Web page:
Friday, September 30, 2005

Typhoon Damrey has been romping through China, Vietnam and environs and, posting winds of 125 mph, has killed some 89 people to date and caused huge damage. Apparently it is the strongest typhoon in 10 years.

It's interesting that the UK televisual media have not mentioned this at all, although coverage of Katrina and Rita in the US was bordering on 'blanket' at times. There has been enormous focus on hurricanes in the Atlantic, but there doesn't appear to be the same attention for the Pacific/Indian Ocean equivalents, presumeably because they rarely affect the US. The question that arises is whether the trends are the same, and what effect climate change/global warming might be having on them. Given there will undoubtedly be significant diffrences in circulation and heat distribution, it may be too difficult to make such a comparison. I will have to go and have a look and see what's been researched so far.

I'll see what the boys and girls at Real Climate have to say on the matter.

Tuesday, September 27, 2005

Greetings from a soggy Hampshire. It's been a long time since I was at this blog, but then it has been a ferocious few weeks. In that time the blessed spaniel died, and my sister and I contrived to part company, which has been a drama, a trauma and, finally, a relief.

So what was Rita thinking of, missing Galveston and Houston like that? There was a perfect opportunity to really focus US minds on the need to be rather more frugal in their use of fossil fuels. Instead, glodfish like, everyone will be back to business as usual within days.

Today it has been reported that Tony Blair has become a fully formed poodle of the Bush Administration, having now adopted its view on tackling climate change - i.e. do sod all, keep making money from oil, understand that the environment is there to be exploited not nurtured (too expensive, and eats into profit), and hope the market will deliver technological fixes.

So there we are, our Prime Minister, elected as the man to run a sovereign nation, has managed in just eight years, to make us the lap dog of the Americans and so also hated across the globe. He has tossed away the opportunity to start saving humanity from certain catastrophe if climate change is not dealt with. He has taken us into an unjustifiable war from which we now cannot easily extricate ourselves. He has presided over rafts of panic-measure legislation that are destroying civil liberties in a nation that has been a beacon to the world in such matters. His presidency of the EU has been pitiful thus far.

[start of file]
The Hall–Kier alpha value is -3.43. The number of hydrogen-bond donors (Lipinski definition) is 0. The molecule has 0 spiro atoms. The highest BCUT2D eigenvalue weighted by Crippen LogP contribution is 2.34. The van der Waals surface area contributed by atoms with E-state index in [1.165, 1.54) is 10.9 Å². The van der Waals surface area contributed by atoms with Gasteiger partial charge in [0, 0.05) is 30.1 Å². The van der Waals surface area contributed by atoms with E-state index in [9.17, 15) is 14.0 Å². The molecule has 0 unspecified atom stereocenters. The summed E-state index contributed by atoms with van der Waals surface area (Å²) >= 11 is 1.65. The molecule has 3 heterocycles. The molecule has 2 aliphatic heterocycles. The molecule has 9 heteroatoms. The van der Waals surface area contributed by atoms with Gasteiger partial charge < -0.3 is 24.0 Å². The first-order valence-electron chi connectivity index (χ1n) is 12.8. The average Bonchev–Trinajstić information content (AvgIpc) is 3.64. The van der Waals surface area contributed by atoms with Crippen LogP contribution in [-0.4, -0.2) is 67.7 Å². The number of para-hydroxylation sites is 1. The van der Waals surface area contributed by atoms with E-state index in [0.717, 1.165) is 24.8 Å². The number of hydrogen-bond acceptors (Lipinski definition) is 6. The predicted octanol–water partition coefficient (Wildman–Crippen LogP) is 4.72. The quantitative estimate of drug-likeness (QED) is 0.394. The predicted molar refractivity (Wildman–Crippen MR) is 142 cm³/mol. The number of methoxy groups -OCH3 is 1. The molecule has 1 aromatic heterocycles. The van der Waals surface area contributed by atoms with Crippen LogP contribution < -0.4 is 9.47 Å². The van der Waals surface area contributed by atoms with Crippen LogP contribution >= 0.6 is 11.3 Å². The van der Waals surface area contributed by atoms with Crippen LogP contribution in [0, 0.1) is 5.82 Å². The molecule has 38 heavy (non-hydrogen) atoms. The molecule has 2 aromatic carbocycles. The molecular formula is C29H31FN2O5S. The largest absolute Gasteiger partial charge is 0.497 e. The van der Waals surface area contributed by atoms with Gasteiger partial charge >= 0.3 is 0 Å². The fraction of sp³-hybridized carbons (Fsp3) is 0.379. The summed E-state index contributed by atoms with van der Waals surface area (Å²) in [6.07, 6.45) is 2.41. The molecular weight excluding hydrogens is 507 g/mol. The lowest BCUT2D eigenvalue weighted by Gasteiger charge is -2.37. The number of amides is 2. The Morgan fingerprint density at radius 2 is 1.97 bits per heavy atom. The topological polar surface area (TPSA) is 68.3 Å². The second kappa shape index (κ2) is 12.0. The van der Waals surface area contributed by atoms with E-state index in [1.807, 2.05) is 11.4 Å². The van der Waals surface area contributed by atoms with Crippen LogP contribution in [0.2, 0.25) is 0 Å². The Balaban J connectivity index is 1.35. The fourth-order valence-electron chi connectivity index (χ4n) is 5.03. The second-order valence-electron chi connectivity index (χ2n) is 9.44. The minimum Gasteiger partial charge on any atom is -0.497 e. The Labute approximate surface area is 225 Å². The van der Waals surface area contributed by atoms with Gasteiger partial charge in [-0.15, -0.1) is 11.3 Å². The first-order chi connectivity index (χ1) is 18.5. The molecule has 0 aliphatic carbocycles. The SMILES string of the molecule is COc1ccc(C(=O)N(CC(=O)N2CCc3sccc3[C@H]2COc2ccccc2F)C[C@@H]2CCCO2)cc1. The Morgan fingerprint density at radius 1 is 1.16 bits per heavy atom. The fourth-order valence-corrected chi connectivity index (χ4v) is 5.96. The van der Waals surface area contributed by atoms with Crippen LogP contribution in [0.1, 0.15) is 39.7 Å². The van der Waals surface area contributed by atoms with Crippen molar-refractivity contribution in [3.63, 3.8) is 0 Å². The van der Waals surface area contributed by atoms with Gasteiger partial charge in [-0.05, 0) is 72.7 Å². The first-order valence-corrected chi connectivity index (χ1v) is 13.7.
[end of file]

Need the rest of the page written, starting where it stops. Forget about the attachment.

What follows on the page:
Why, I wonder, does the Labour Party not just ditch him? He is now a serious electoral liability. But I guess until there is stronger opposition in the House of Commons, that possibility has no real force to it. With the Lib Dems now starting to lose their way and the Conservatives remaining rather incoherent we are in danger of sleep walking into an effective dictatorship.

On the bright side, however, I'm moving along now, with my CV fully tarted up, and two applications for jobs now sent off. I do hope the right job comes along soonbecause my brain is going to start rotting from boredom soon. Not really, I've got lots of stuff on the board, from researching ecohousing and permaculture, to polishing up my Dutch and French. Not to mention the endless search for jobs, although there aren't many that I can apply for without moving house, and that isn't going to happen until Willem has finished his GCSEs.

Saturday, September 03, 2005

The sequelae of the landfall of Hurricane Katrina are a testament to the cpacity of people to ignore the obvious when it looks like it might not be profitable. A key component of the level of destruction was the removal of wetlands to enable development to occur. Yet it has been known for decades that in estuarine environments the wetlands are a key buffer against sudden rises in water level.

But in the case of New Orleans the authorities consistently ignored this and permitted development to occur. In whose best interests was that, I wonder? This approach will be increasingly costly as the power and frequency of hurricanes increases with ongoing global warming. There are going to be some very significant adjustments in the thinking of the insurance industry, I fancy. I wonder when the insurers will start to lean on the US administration to start taking climate change seriously?